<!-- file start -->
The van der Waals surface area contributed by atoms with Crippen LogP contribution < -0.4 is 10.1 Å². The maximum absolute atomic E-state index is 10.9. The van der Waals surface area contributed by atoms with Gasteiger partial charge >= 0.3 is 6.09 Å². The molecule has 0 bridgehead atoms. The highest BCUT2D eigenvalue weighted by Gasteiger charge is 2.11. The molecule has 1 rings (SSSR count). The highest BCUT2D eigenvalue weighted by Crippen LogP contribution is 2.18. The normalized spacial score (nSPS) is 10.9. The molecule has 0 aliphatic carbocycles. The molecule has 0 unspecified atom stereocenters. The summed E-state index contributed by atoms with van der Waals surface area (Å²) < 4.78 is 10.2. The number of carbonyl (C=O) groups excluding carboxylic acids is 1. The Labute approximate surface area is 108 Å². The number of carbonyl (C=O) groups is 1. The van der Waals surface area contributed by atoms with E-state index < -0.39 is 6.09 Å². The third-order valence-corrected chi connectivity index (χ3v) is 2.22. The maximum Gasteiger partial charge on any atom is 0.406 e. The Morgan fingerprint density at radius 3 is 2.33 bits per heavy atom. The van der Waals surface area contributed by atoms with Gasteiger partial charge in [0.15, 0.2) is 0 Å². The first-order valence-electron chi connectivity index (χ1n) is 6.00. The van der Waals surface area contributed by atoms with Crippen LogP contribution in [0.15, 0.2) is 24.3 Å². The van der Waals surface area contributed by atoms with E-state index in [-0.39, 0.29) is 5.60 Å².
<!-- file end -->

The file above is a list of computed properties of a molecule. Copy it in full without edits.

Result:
The van der Waals surface area contributed by atoms with Crippen LogP contribution < -0.4 is 10.1 Å². The maximum absolute atomic E-state index is 10.9. The van der Waals surface area contributed by atoms with Gasteiger partial charge >= 0.3 is 6.09 Å². The molecule has 0 bridgehead atoms. The highest BCUT2D eigenvalue weighted by Gasteiger charge is 2.11. The molecule has 1 rings (SSSR count). The highest BCUT2D eigenvalue weighted by Crippen LogP contribution is 2.18. The normalized spacial score (nSPS) is 10.9. The molecule has 0 aliphatic carbocycles. The molecule has 0 unspecified atom stereocenters. The summed E-state index contributed by atoms with van der Waals surface area (Å²) < 4.78 is 10.2. The number of carbonyl (C=O) groups excluding carboxylic acids is 1. The Labute approximate surface area is 108 Å². The number of carbonyl (C=O) groups is 1. The van der Waals surface area contributed by atoms with E-state index < -0.39 is 6.09 Å². The third-order valence-corrected chi connectivity index (χ3v) is 2.22. The maximum Gasteiger partial charge on any atom is 0.406 e. The Morgan fingerprint density at radius 3 is 2.33 bits per heavy atom. The van der Waals surface area contributed by atoms with Gasteiger partial charge in [0.15, 0.2) is 0 Å². The first-order valence-electron chi connectivity index (χ1n) is 6.00. The van der Waals surface area contributed by atoms with Crippen LogP contribution in [0.15, 0.2) is 24.3 Å². The van der Waals surface area contributed by atoms with E-state index in [-0.39, 0.29) is 5.60 Å².